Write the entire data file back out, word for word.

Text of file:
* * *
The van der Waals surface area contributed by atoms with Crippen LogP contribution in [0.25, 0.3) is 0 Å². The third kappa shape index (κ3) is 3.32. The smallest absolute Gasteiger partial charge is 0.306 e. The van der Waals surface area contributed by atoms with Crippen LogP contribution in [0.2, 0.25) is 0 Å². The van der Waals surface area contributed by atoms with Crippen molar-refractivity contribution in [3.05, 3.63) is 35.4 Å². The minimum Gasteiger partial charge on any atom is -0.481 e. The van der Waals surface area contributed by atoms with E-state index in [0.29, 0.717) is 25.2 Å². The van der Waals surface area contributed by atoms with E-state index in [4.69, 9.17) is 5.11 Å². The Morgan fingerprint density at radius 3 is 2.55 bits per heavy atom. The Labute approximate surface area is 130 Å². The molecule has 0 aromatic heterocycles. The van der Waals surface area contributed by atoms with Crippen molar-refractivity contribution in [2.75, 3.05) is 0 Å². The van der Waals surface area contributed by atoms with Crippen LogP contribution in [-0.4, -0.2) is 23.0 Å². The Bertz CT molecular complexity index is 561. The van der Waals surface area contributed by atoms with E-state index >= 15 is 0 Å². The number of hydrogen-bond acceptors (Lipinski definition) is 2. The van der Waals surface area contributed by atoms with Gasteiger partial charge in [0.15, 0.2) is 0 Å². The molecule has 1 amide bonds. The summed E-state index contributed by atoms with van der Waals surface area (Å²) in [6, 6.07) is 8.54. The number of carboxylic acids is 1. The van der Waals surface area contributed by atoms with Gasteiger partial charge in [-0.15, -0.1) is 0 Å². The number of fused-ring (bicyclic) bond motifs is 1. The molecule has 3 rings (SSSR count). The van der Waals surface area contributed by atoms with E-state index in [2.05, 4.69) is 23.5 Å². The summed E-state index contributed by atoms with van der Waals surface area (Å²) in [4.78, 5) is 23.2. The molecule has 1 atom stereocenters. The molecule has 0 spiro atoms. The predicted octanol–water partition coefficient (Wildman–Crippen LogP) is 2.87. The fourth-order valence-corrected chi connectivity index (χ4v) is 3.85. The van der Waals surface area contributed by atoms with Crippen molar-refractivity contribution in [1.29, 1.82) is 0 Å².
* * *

The van der Waals surface area contributed by atoms with Crippen LogP contribution in [0.25, 0.3) is 0 Å². The third kappa shape index (κ3) is 3.32. The smallest absolute Gasteiger partial charge is 0.306 e. The van der Waals surface area contributed by atoms with Crippen LogP contribution in [0.2, 0.25) is 0 Å². The van der Waals surface area contributed by atoms with Crippen molar-refractivity contribution in [3.05, 3.63) is 35.4 Å². The minimum Gasteiger partial charge on any atom is -0.481 e. The van der Waals surface area contributed by atoms with E-state index in [0.29, 0.717) is 25.2 Å². The van der Waals surface area contributed by atoms with E-state index in [4.69, 9.17) is 5.11 Å². The Morgan fingerprint density at radius 3 is 2.55 bits per heavy atom. The Labute approximate surface area is 130 Å². The molecule has 0 aromatic heterocycles. The van der Waals surface area contributed by atoms with Crippen molar-refractivity contribution in [2.75, 3.05) is 0 Å². The van der Waals surface area contributed by atoms with Crippen LogP contribution in [-0.4, -0.2) is 23.0 Å². The Bertz CT molecular complexity index is 561. The van der Waals surface area contributed by atoms with E-state index >= 15 is 0 Å². The number of hydrogen-bond acceptors (Lipinski definition) is 2. The van der Waals surface area contributed by atoms with Gasteiger partial charge in [0.15, 0.2) is 0 Å². The molecule has 1 amide bonds. The summed E-state index contributed by atoms with van der Waals surface area (Å²) in [6, 6.07) is 8.54. The number of carboxylic acids is 1. The van der Waals surface area contributed by atoms with Gasteiger partial charge in [-0.15, -0.1) is 0 Å². The number of fused-ring (bicyclic) bond motifs is 1. The molecule has 3 rings (SSSR count). The van der Waals surface area contributed by atoms with E-state index in [2.05, 4.69) is 23.5 Å². The summed E-state index contributed by atoms with van der Waals surface area (Å²) in [4.78, 5) is 23.2. The molecule has 1 atom stereocenters. The molecule has 0 spiro atoms. The predicted octanol–water partition coefficient (Wildman–Crippen LogP) is 2.87. The fourth-order valence-corrected chi connectivity index (χ4v) is 3.85. The van der Waals surface area contributed by atoms with Crippen molar-refractivity contribution in [1.29, 1.82) is 0 Å².